Jan Brueghel the Elder
Brussels 1568 - Antwerp 1625
A landing stage near a village with shipping and figures.
Oil on Copper, 26 x 36 cm
Signed and dated lower left: BRVEGHEL 1601
Hjelmar collection, Stockholm, before 1937;
Einar Gustaf Samuel Perman (1893-1976), Stockholm;
with P. de Boer, Amsterdam, 1963, where acquired, and by descent to the present owner;
Heirs of Franz Koenigs, Sweden.
F. Klauner, “Zur Landschaft Jan Brueghels d. Ä.”, Nationalmusei Årsbok, Stockholm, 1949-50, pp. 14-16, fig. 7;
K. Ertz, Jan Brueghel d. Ä. Die Gemälde mit Kritischem Oeuvrekatalog, Cologne 1979, pp.184, 186 and 568-569, no. 68, fig. 213;
J.A. Welu, The Collector's Cabinet: Flemish Paintings from new England Collections, exhibition catalogue, Amherst, Worcester Art Museum, 1983, pp. 32 and 34-35, under no. 7, fig. 7c;
K. Ertz, Jan Brueghel der Ältere (1568-1625), Lingen 2008, Vol. 1, no. 112, pp.254-256, illustrated.
Laren, Singer Museum, Modernen van Toen 1570-1630: Vlaamse schilderkunst en haar invloed, 15 June – 1 September 1963, no. 34;
Amsterdam, Gallery Pieter de Boer, Collection of Old Pictures, no. 8, illustrated.
First published in 1949, when owned by the Swedish collector Einar Perman, this lively river scene is situated in Jan Breughel the Elder’s oeuvre at a moment of evolution for the river landscape in the years around 1600. At this point, his construction of depth no longer relied on the specific delineation of area; instead, his deft handling of colour unified fore- and background, drawing in the viewer’s gaze through his increasingly animated compositions.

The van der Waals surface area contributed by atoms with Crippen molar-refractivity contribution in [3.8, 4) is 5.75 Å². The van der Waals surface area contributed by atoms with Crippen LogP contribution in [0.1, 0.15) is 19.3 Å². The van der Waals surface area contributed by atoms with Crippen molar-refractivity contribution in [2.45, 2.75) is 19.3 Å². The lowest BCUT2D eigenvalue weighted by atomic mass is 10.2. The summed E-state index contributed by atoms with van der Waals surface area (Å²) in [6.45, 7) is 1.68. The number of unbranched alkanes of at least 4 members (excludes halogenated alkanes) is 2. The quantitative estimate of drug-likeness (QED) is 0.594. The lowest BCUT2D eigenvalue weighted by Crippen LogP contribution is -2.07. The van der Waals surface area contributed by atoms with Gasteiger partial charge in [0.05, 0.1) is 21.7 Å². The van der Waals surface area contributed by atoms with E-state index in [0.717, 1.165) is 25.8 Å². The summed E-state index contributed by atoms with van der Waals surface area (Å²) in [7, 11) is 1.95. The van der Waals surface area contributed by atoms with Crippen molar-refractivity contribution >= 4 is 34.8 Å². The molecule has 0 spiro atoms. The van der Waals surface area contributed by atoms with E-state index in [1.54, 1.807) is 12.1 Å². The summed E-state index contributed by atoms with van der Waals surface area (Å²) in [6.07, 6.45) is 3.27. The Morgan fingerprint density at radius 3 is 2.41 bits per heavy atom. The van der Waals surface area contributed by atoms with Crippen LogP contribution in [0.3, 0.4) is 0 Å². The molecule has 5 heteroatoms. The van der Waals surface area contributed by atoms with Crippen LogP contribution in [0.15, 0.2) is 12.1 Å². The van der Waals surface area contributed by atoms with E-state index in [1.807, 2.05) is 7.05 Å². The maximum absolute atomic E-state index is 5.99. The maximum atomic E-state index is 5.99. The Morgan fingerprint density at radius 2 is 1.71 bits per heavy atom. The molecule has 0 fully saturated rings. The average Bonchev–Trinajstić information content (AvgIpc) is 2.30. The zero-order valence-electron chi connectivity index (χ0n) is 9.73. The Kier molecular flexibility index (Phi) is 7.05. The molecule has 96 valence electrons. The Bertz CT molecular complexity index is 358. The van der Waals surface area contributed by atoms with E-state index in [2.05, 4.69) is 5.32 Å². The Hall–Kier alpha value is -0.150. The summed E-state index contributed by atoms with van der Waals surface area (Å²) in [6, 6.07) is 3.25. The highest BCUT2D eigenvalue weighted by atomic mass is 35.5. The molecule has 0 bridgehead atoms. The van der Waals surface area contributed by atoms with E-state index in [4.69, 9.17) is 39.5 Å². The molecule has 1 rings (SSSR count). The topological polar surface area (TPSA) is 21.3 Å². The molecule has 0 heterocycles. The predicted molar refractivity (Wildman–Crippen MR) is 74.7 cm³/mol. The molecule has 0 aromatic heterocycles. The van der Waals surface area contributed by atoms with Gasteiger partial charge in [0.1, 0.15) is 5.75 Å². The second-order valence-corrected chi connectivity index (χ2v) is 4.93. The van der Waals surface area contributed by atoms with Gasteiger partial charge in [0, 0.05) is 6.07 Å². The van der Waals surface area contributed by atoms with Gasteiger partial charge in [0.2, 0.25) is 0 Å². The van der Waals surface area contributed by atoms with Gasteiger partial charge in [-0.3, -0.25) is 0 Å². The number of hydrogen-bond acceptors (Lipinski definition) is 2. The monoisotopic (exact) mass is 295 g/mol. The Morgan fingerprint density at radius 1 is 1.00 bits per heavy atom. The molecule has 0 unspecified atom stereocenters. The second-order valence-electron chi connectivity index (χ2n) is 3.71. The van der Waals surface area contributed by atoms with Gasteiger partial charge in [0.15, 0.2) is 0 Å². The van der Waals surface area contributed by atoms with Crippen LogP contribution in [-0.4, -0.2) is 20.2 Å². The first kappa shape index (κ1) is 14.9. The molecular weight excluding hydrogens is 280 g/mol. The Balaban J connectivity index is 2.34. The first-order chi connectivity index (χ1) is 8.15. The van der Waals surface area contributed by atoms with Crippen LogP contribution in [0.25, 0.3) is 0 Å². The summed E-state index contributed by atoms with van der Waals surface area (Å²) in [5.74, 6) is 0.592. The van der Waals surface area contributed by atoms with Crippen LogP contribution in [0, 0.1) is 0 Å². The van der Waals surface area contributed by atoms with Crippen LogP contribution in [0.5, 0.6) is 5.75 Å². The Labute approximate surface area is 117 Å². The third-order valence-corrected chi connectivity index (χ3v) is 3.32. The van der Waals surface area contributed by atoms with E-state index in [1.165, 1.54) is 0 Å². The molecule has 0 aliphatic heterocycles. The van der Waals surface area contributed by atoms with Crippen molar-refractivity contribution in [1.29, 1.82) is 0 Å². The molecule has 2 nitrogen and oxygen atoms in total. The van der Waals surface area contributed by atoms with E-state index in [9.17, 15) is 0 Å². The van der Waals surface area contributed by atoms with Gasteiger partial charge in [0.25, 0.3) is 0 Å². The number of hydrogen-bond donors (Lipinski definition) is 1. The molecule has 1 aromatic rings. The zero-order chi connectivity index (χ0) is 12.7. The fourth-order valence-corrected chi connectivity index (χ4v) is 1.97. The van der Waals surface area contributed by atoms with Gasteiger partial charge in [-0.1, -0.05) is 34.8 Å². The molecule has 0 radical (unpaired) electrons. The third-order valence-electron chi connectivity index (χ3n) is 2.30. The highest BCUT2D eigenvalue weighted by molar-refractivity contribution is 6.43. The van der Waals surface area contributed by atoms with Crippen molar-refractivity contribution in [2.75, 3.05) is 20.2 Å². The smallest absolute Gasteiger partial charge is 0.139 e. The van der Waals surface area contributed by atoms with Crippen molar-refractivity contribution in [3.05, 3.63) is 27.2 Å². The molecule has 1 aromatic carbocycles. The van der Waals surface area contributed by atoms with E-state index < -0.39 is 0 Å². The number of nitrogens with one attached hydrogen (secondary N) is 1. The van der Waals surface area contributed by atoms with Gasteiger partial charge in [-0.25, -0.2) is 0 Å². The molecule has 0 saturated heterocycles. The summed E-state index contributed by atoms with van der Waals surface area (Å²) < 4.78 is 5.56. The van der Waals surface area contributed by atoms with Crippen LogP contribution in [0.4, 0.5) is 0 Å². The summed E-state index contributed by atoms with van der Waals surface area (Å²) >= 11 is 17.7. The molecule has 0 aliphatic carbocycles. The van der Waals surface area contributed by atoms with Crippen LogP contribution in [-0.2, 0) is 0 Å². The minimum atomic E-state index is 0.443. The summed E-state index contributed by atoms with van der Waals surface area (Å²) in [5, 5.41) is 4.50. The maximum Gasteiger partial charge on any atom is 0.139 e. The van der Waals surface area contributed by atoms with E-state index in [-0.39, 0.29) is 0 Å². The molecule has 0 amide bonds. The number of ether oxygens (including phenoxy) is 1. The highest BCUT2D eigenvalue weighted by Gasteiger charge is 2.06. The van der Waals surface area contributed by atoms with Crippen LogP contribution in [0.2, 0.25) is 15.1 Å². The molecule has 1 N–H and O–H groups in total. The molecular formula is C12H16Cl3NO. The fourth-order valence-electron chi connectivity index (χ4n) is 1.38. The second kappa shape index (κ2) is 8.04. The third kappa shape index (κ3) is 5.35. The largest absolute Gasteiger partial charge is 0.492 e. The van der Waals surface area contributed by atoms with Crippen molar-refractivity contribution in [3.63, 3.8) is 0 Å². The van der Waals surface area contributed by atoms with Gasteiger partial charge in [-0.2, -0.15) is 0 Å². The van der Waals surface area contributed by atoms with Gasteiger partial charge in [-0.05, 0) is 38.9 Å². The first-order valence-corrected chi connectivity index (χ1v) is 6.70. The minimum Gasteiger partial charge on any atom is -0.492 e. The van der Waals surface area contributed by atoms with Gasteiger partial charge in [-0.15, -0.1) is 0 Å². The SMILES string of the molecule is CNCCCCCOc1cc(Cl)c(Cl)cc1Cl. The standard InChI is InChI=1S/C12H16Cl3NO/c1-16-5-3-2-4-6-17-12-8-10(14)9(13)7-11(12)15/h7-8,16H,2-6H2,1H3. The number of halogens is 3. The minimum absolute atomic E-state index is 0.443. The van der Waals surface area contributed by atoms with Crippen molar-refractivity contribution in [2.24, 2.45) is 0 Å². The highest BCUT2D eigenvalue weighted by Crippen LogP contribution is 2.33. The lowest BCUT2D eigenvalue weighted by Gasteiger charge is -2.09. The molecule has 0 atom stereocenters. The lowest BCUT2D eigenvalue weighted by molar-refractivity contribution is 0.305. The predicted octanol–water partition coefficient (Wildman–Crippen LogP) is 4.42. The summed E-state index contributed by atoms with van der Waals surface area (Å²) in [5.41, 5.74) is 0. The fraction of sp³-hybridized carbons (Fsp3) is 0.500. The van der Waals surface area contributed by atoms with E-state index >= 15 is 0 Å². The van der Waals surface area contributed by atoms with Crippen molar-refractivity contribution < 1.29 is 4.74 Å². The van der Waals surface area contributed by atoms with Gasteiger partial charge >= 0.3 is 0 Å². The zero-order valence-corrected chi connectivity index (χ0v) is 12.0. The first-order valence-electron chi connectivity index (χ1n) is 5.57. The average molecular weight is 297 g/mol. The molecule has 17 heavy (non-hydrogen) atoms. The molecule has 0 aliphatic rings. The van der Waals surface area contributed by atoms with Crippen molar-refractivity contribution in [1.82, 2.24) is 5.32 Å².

The elevated viewpoint of this riverscape was inherited from the Weltlandschaft tradition that grew from the work of earlier artists, such as Joachim Patinir, and was taken up by the artist’s father, Pieter Bruegel the Elder. Though the works of these fifteenth-century artists often included religious or historical staffage, Jan Brueghel’s world is that of the everyday. On the shore fishermen offer their catch for sale, sacks are unloaded from the boats and a group of peasants can be seen dancing outside an inn, while a soberly dressed preacher addresses a small crowd beneath the trees. Breughel’s staffage stems from the newly popular category of genre painting, which became increasingly prevalent as the century progressed. With their flashes of yellow and red, they act as a counterpoint to the subtle modulation of the waters from the green-brown of the foreground to the ethereal pallor of the horizon. This interweaving of influences was an important development in landscape painting that would be highly influential to later artists, such as Rubens.